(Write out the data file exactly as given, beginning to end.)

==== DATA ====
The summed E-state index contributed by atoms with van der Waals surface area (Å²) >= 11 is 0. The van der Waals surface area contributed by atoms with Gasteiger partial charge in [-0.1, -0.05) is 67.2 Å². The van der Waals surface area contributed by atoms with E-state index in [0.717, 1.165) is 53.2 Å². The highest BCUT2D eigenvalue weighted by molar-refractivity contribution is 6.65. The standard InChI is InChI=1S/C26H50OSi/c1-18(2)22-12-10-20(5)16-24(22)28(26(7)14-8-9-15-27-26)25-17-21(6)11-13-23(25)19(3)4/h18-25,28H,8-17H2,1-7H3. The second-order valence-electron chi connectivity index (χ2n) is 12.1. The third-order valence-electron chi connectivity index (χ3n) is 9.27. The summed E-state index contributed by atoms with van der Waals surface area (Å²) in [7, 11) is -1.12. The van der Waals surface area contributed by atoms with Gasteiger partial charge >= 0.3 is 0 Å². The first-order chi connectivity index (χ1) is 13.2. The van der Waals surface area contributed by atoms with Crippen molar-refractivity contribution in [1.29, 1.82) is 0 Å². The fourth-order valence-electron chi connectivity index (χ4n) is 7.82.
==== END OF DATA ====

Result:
The summed E-state index contributed by atoms with van der Waals surface area (Å²) >= 11 is 0. The van der Waals surface area contributed by atoms with Gasteiger partial charge in [-0.1, -0.05) is 67.2 Å². The van der Waals surface area contributed by atoms with E-state index in [0.717, 1.165) is 53.2 Å². The highest BCUT2D eigenvalue weighted by molar-refractivity contribution is 6.65. The standard InChI is InChI=1S/C26H50OSi/c1-18(2)22-12-10-20(5)16-24(22)28(26(7)14-8-9-15-27-26)25-17-21(6)11-13-23(25)19(3)4/h18-25,28H,8-17H2,1-7H3. The second-order valence-electron chi connectivity index (χ2n) is 12.1. The third-order valence-electron chi connectivity index (χ3n) is 9.27. The summed E-state index contributed by atoms with van der Waals surface area (Å²) in [7, 11) is -1.12. The van der Waals surface area contributed by atoms with Gasteiger partial charge >= 0.3 is 0 Å². The first-order chi connectivity index (χ1) is 13.2. The van der Waals surface area contributed by atoms with Crippen molar-refractivity contribution in [1.29, 1.82) is 0 Å². The fourth-order valence-electron chi connectivity index (χ4n) is 7.82.